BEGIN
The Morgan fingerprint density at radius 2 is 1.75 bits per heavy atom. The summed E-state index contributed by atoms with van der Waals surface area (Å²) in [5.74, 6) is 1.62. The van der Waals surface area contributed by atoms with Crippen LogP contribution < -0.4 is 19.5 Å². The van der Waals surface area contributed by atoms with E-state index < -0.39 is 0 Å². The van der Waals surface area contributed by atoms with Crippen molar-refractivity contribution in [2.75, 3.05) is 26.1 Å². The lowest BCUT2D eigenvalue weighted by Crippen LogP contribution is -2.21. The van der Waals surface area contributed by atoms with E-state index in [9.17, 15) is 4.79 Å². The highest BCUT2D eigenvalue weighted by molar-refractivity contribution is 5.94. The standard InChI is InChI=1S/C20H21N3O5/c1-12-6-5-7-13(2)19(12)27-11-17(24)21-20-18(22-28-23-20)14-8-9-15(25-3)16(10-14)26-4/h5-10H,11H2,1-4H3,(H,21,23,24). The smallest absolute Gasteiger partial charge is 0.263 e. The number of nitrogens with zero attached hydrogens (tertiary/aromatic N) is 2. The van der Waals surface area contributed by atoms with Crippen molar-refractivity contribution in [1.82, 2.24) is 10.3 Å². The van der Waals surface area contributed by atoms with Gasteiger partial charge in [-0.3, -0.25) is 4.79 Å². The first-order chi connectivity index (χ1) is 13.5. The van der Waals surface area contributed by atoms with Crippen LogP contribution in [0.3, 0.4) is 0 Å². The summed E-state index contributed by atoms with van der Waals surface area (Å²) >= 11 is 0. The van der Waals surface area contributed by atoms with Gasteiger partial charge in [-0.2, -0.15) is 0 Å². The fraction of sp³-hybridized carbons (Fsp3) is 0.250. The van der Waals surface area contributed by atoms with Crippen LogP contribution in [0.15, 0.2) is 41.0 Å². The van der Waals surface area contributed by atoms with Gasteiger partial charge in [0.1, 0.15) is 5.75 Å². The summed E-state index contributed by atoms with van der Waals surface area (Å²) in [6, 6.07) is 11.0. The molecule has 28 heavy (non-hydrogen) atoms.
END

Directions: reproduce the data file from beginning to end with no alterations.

The Morgan fingerprint density at radius 2 is 1.75 bits per heavy atom. The summed E-state index contributed by atoms with van der Waals surface area (Å²) in [5.74, 6) is 1.62. The van der Waals surface area contributed by atoms with Crippen LogP contribution < -0.4 is 19.5 Å². The van der Waals surface area contributed by atoms with E-state index < -0.39 is 0 Å². The van der Waals surface area contributed by atoms with Crippen molar-refractivity contribution in [2.75, 3.05) is 26.1 Å². The lowest BCUT2D eigenvalue weighted by Crippen LogP contribution is -2.21. The van der Waals surface area contributed by atoms with E-state index in [9.17, 15) is 4.79 Å². The highest BCUT2D eigenvalue weighted by molar-refractivity contribution is 5.94. The standard InChI is InChI=1S/C20H21N3O5/c1-12-6-5-7-13(2)19(12)27-11-17(24)21-20-18(22-28-23-20)14-8-9-15(25-3)16(10-14)26-4/h5-10H,11H2,1-4H3,(H,21,23,24). The smallest absolute Gasteiger partial charge is 0.263 e. The number of nitrogens with zero attached hydrogens (tertiary/aromatic N) is 2. The van der Waals surface area contributed by atoms with Crippen molar-refractivity contribution in [1.82, 2.24) is 10.3 Å². The van der Waals surface area contributed by atoms with Gasteiger partial charge in [-0.3, -0.25) is 4.79 Å². The first-order chi connectivity index (χ1) is 13.5. The van der Waals surface area contributed by atoms with Crippen LogP contribution in [0.3, 0.4) is 0 Å². The summed E-state index contributed by atoms with van der Waals surface area (Å²) >= 11 is 0. The van der Waals surface area contributed by atoms with Gasteiger partial charge in [-0.2, -0.15) is 0 Å². The fraction of sp³-hybridized carbons (Fsp3) is 0.250. The van der Waals surface area contributed by atoms with Crippen LogP contribution in [0.15, 0.2) is 41.0 Å². The van der Waals surface area contributed by atoms with Gasteiger partial charge in [0.1, 0.15) is 5.75 Å². The summed E-state index contributed by atoms with van der Waals surface area (Å²) in [6, 6.07) is 11.0. The molecule has 28 heavy (non-hydrogen) atoms.